WELLINGTON (Reuters) - New Zealand has rebuked Chinese envoys for praising pro-Beijing students who scuffled last week with supporters of Hong Kong’s pro-democracy movement on a university campus, a news website said on Wednesday.
China’s consul general in Auckland praised the “spontaneous patriotism” of some Chinese students who opposed a group hanging Hong Kong independence posters at the University of Auckland. Police said they were investigating the incident.
Foreign ministry officials met China’s representatives in New Zealand on Monday to reiterate that freedom of expression would be upheld and maintained, the website Newsroom said.
“The government has rebuked China over its recent comments and actions where it sought to suppress freedom of speech and voiced support for violent opposition to Hong Kong protesters in New Zealand,” it added.
A New Zealand foreign ministry spokeswoman confirmed the meeting but declined further comment. “Discussions took place,” she said in an email to Reuters.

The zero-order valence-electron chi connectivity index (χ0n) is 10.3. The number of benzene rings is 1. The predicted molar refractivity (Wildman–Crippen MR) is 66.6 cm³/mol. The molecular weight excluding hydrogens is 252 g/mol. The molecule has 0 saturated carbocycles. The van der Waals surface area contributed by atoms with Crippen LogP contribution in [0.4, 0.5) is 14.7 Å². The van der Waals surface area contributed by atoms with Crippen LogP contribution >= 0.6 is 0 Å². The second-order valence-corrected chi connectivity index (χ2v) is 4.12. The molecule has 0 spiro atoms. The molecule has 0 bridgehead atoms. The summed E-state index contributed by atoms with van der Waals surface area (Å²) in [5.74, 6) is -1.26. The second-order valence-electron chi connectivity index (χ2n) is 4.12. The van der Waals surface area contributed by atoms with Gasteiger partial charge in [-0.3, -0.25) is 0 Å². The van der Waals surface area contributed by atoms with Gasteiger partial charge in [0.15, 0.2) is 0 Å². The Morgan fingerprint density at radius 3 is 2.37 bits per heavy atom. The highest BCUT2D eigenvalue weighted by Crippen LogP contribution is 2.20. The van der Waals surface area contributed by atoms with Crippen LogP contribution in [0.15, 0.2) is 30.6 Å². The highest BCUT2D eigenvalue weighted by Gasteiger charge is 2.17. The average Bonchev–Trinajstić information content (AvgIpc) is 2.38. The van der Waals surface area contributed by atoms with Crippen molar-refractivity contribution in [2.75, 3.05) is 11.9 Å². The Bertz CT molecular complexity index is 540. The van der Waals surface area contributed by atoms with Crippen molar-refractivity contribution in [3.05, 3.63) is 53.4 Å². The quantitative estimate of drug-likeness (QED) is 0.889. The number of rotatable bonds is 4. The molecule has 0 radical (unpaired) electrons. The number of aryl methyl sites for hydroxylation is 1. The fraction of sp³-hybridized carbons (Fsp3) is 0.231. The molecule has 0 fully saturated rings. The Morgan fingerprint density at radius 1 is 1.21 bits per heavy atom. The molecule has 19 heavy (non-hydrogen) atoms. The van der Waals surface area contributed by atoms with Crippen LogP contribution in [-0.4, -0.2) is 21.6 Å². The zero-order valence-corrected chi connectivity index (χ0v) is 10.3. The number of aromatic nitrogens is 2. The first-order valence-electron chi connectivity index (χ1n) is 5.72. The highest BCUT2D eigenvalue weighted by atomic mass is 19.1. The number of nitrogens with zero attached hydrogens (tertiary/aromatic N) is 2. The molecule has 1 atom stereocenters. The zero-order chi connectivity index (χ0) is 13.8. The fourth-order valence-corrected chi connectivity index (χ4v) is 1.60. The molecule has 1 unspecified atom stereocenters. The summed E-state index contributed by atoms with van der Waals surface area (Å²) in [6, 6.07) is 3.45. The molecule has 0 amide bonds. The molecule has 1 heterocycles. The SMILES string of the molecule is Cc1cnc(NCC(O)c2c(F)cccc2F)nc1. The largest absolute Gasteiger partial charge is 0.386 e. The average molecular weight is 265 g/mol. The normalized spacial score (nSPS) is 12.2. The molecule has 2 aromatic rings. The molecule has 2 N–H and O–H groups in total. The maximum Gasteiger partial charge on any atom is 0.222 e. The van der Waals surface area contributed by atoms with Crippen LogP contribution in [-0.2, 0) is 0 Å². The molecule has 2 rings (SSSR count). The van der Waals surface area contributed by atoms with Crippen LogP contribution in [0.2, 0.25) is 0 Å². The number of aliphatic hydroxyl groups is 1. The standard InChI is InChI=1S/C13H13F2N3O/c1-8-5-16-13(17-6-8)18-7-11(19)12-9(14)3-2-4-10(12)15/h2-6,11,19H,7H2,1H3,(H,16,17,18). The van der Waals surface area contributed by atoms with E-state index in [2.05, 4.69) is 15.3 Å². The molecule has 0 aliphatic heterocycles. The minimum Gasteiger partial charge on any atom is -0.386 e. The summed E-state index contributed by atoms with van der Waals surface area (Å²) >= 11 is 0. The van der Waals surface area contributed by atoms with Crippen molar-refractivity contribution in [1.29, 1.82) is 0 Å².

China’s embassy in New Zealand and the foreign affairs ministry in Beijing did not immediately respond to a Reuters’ request for comment.
Hong Kong is embroiled in its worst political crisis in decades after two months of increasingly violent protests that pose one of the gravest challenges to the Communist Party in Beijing.
Last week, the pro-Hong Kong students who held the protest at the University of Auckland got into an altercation with some mainland Chinese students, Newsroom reported, adding that one student from Hong Kong was pushed.
Protests in support of Hong Kong’s independence movement were held on other New Zealand campuses.
A statement posted on the Chinese consulate’s website last week condemned activities that were “demonizing the images of China” and “inciting anti-China sentiment”.
Asked about the incident on Monday, Prime Minister Jacinda Ardern said academic freedom was very important and would be upheld “without interference from foreign entities or from government”.
New Zealand has had a rocky relationship with top trading partner China in recent months after it criticized Beijing’s lending to Pacific islands and its security agency blocked Chinese tech giant Huawei from the country’s first 5G network.
Reporting by Charlotte Greenfield; Additional reporting by Michael Martina in Beijing; Editing by Darren Schuettler